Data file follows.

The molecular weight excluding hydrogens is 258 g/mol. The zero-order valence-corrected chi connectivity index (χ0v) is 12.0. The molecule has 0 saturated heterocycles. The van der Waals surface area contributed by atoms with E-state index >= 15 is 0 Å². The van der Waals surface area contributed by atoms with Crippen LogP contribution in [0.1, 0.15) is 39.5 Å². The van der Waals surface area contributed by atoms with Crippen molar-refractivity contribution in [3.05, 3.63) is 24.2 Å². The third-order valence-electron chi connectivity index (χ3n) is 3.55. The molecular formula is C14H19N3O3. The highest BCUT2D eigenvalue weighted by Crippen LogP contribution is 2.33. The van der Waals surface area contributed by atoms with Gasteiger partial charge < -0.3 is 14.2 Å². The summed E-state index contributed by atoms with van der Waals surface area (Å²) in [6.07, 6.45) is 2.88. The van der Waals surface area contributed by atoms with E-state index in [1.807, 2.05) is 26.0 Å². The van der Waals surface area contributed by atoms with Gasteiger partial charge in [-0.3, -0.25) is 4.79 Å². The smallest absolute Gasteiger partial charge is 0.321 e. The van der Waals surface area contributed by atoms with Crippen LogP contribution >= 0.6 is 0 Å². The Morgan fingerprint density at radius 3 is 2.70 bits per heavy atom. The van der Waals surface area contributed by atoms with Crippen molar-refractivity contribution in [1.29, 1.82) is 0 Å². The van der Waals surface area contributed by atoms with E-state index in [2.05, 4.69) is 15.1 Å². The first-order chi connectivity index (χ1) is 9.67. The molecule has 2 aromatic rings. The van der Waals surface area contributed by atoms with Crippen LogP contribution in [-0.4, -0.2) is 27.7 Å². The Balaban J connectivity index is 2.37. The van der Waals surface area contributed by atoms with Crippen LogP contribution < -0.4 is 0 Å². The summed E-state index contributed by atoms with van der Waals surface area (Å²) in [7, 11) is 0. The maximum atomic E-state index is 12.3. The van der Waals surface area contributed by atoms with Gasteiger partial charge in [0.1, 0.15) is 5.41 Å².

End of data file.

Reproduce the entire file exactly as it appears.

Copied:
The molecular weight excluding hydrogens is 258 g/mol. The zero-order valence-corrected chi connectivity index (χ0v) is 12.0. The molecule has 0 saturated heterocycles. The van der Waals surface area contributed by atoms with E-state index >= 15 is 0 Å². The van der Waals surface area contributed by atoms with Crippen LogP contribution in [0.1, 0.15) is 39.5 Å². The van der Waals surface area contributed by atoms with Crippen molar-refractivity contribution in [3.05, 3.63) is 24.2 Å². The third-order valence-electron chi connectivity index (χ3n) is 3.55. The molecular formula is C14H19N3O3. The highest BCUT2D eigenvalue weighted by Crippen LogP contribution is 2.33. The van der Waals surface area contributed by atoms with Gasteiger partial charge < -0.3 is 14.2 Å². The summed E-state index contributed by atoms with van der Waals surface area (Å²) in [6.07, 6.45) is 2.88. The van der Waals surface area contributed by atoms with E-state index in [1.807, 2.05) is 26.0 Å². The van der Waals surface area contributed by atoms with Gasteiger partial charge in [-0.3, -0.25) is 4.79 Å². The smallest absolute Gasteiger partial charge is 0.321 e. The van der Waals surface area contributed by atoms with Crippen LogP contribution >= 0.6 is 0 Å². The Morgan fingerprint density at radius 3 is 2.70 bits per heavy atom. The van der Waals surface area contributed by atoms with Crippen molar-refractivity contribution in [1.29, 1.82) is 0 Å². The van der Waals surface area contributed by atoms with E-state index in [2.05, 4.69) is 15.1 Å². The first-order chi connectivity index (χ1) is 9.67. The molecule has 2 aromatic rings. The van der Waals surface area contributed by atoms with Crippen LogP contribution in [-0.4, -0.2) is 27.7 Å². The Balaban J connectivity index is 2.37. The van der Waals surface area contributed by atoms with Crippen LogP contribution < -0.4 is 0 Å². The summed E-state index contributed by atoms with van der Waals surface area (Å²) in [7, 11) is 0. The maximum atomic E-state index is 12.3. The van der Waals surface area contributed by atoms with Gasteiger partial charge in [0.1, 0.15) is 5.41 Å².